The following sanctions may be imposed by the College for general misconduct: 

  1. Verbal reprimand. A formal and documented conversation by an authorized College official with a student regarding a violation and possible consequences if misconduct continues. 
  2. Written reprimand. A formal document from an authorized College official to a student regarding a violation. This document will be preserved in a student record. 
  3. Disciplinary probation. The imposition of a period of observation and review of conduct during which the student or recognized student organization must demonstrate compliance with College standards. Terms of this probationary period will be determined at the time probation is imposed. 
  4. Disciplinary suspension. A temporary loss of student status or recognition as a student organization for a specified length of time. 
  5. Permanent Expulsion. The termination of a student’s enrollment at Delta College. This means the student may no longer participate in any Delta College activity or be on Delta College property owned, operated, leased, or maintained for any purpose. 
  6. Other Sanctions. Conditions or discipline may be imposed instead of, or in addition to, specific sanctions listed in this section. These may include, but are not limited to: recommendations for counseling, establishment of mandatory behavior conditions/contract-signing stating agreed-upon behavior expectations for continued enrollment or re-enrollment; loss of access to college computers and/or network; a specific project designed to assist the student in better understanding the overall impact of his or her behavioral infraction; a contract of terms for restitution of damages/stolen property before enrollment is continued and/or records are released; suspension without pay from  his or her on campus job; restricted participation in extra-curricular activities or interscholastic or leadership positions, or community service.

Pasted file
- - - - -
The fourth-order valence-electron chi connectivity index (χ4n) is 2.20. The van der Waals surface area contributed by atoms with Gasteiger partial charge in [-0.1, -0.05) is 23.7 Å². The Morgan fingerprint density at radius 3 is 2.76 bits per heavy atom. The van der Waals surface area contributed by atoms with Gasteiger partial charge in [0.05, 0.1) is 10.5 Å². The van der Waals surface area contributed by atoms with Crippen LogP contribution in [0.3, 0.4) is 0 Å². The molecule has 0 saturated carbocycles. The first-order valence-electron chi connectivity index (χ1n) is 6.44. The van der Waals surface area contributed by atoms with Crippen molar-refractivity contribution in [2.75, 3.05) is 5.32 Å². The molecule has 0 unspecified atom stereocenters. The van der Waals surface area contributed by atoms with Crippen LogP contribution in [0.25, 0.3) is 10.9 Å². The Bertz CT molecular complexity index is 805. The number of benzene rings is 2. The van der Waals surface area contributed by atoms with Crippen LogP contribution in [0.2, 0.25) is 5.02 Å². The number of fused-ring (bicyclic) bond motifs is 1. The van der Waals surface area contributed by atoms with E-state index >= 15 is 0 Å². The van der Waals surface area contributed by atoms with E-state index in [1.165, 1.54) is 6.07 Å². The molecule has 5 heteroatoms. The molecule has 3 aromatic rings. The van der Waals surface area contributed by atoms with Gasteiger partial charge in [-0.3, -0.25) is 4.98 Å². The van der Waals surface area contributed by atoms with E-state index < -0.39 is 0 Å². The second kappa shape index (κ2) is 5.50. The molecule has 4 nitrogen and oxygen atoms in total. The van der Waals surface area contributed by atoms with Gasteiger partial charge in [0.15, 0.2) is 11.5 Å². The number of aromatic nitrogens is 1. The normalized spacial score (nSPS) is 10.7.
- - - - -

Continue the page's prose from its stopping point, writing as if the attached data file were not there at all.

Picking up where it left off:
7. Withdrawal Agreement. A mutual plan reached in certain cases where a student’s behavior and continued enrollment may adversely affect his or her well-being. A designated official of the College and the student may agree to discontinue the student’s attendance at Delta College for a specified amount of time and agree to conditions for re-admittance to the College. In such instances, both the designated official and the student will sign a written Withdrawal Agreement.